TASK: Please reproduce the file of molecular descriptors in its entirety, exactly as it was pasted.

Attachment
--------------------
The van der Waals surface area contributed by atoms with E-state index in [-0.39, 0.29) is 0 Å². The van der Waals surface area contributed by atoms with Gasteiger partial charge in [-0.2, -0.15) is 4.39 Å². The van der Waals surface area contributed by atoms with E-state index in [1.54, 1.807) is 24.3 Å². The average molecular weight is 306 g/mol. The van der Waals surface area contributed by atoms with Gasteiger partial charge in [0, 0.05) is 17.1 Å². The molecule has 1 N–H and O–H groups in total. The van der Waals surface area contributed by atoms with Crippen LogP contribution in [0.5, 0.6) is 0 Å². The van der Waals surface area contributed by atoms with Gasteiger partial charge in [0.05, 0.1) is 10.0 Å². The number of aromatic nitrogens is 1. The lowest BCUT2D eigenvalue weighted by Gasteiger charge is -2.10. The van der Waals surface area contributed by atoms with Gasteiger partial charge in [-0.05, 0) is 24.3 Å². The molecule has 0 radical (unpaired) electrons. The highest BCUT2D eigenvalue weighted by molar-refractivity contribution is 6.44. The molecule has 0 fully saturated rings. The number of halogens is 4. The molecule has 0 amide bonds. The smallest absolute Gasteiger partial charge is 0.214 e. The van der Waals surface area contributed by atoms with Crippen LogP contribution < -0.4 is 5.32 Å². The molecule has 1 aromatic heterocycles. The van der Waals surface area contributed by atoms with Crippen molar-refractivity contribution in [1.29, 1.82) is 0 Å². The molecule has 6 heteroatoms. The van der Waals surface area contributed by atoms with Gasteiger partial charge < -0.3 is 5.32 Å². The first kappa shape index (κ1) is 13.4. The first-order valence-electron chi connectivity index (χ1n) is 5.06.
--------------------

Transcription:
The van der Waals surface area contributed by atoms with E-state index in [-0.39, 0.29) is 0 Å². The van der Waals surface area contributed by atoms with Gasteiger partial charge in [-0.2, -0.15) is 4.39 Å². The van der Waals surface area contributed by atoms with E-state index in [1.54, 1.807) is 24.3 Å². The average molecular weight is 306 g/mol. The van der Waals surface area contributed by atoms with Gasteiger partial charge in [0, 0.05) is 17.1 Å². The molecule has 1 N–H and O–H groups in total. The van der Waals surface area contributed by atoms with Crippen LogP contribution in [0.5, 0.6) is 0 Å². The van der Waals surface area contributed by atoms with Gasteiger partial charge in [0.05, 0.1) is 10.0 Å². The number of aromatic nitrogens is 1. The lowest BCUT2D eigenvalue weighted by Gasteiger charge is -2.10. The van der Waals surface area contributed by atoms with Gasteiger partial charge in [-0.05, 0) is 24.3 Å². The molecule has 0 radical (unpaired) electrons. The highest BCUT2D eigenvalue weighted by molar-refractivity contribution is 6.44. The molecule has 0 fully saturated rings. The number of halogens is 4. The molecule has 0 amide bonds. The smallest absolute Gasteiger partial charge is 0.214 e. The van der Waals surface area contributed by atoms with Crippen LogP contribution < -0.4 is 5.32 Å². The molecule has 1 aromatic heterocycles. The van der Waals surface area contributed by atoms with Crippen molar-refractivity contribution in [1.29, 1.82) is 0 Å². The molecule has 6 heteroatoms. The van der Waals surface area contributed by atoms with Gasteiger partial charge < -0.3 is 5.32 Å². The first kappa shape index (κ1) is 13.4. The first-order valence-electron chi connectivity index (χ1n) is 5.06.